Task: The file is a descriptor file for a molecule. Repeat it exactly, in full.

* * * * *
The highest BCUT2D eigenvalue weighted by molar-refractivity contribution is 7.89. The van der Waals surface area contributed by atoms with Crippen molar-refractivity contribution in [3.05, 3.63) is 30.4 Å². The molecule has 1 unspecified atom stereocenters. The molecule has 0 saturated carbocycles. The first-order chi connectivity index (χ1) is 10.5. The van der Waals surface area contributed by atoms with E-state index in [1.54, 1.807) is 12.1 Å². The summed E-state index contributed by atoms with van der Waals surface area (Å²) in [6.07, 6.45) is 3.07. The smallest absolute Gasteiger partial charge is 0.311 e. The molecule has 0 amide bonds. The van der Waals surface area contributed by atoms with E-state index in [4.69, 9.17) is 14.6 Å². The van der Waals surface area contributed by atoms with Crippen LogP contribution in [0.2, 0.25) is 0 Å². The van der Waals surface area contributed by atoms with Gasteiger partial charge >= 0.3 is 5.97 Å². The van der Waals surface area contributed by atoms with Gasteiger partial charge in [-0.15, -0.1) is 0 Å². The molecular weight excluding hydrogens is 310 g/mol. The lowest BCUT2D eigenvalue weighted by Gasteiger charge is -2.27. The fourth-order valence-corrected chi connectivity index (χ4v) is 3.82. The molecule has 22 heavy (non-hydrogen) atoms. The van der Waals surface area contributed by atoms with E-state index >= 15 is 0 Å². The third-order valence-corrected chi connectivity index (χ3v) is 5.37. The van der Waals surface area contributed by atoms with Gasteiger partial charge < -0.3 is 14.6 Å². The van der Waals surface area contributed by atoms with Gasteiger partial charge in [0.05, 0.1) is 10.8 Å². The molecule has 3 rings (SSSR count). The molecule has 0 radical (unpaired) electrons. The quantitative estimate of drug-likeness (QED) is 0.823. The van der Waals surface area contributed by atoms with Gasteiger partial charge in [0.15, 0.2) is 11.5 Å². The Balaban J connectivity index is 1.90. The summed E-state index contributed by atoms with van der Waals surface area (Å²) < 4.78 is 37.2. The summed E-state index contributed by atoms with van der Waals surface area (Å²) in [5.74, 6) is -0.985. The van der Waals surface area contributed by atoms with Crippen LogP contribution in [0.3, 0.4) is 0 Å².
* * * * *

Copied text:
The highest BCUT2D eigenvalue weighted by molar-refractivity contribution is 7.89. The van der Waals surface area contributed by atoms with Crippen molar-refractivity contribution in [3.05, 3.63) is 30.4 Å². The molecule has 1 unspecified atom stereocenters. The molecule has 0 saturated carbocycles. The first-order chi connectivity index (χ1) is 10.5. The van der Waals surface area contributed by atoms with E-state index in [1.54, 1.807) is 12.1 Å². The summed E-state index contributed by atoms with van der Waals surface area (Å²) in [6.07, 6.45) is 3.07. The smallest absolute Gasteiger partial charge is 0.311 e. The molecule has 0 amide bonds. The van der Waals surface area contributed by atoms with E-state index in [4.69, 9.17) is 14.6 Å². The van der Waals surface area contributed by atoms with Crippen LogP contribution in [0.2, 0.25) is 0 Å². The van der Waals surface area contributed by atoms with Gasteiger partial charge >= 0.3 is 5.97 Å². The van der Waals surface area contributed by atoms with Gasteiger partial charge in [-0.15, -0.1) is 0 Å². The molecular weight excluding hydrogens is 310 g/mol. The lowest BCUT2D eigenvalue weighted by Gasteiger charge is -2.27. The fourth-order valence-corrected chi connectivity index (χ4v) is 3.82. The molecule has 22 heavy (non-hydrogen) atoms. The van der Waals surface area contributed by atoms with E-state index >= 15 is 0 Å². The third-order valence-corrected chi connectivity index (χ3v) is 5.37. The van der Waals surface area contributed by atoms with Gasteiger partial charge < -0.3 is 14.6 Å². The van der Waals surface area contributed by atoms with Gasteiger partial charge in [0.05, 0.1) is 10.8 Å². The molecule has 3 rings (SSSR count). The molecule has 0 radical (unpaired) electrons. The quantitative estimate of drug-likeness (QED) is 0.823. The van der Waals surface area contributed by atoms with Gasteiger partial charge in [0.15, 0.2) is 11.5 Å². The Balaban J connectivity index is 1.90. The summed E-state index contributed by atoms with van der Waals surface area (Å²) < 4.78 is 37.2. The summed E-state index contributed by atoms with van der Waals surface area (Å²) in [5.74, 6) is -0.985. The van der Waals surface area contributed by atoms with Crippen LogP contribution in [0.3, 0.4) is 0 Å².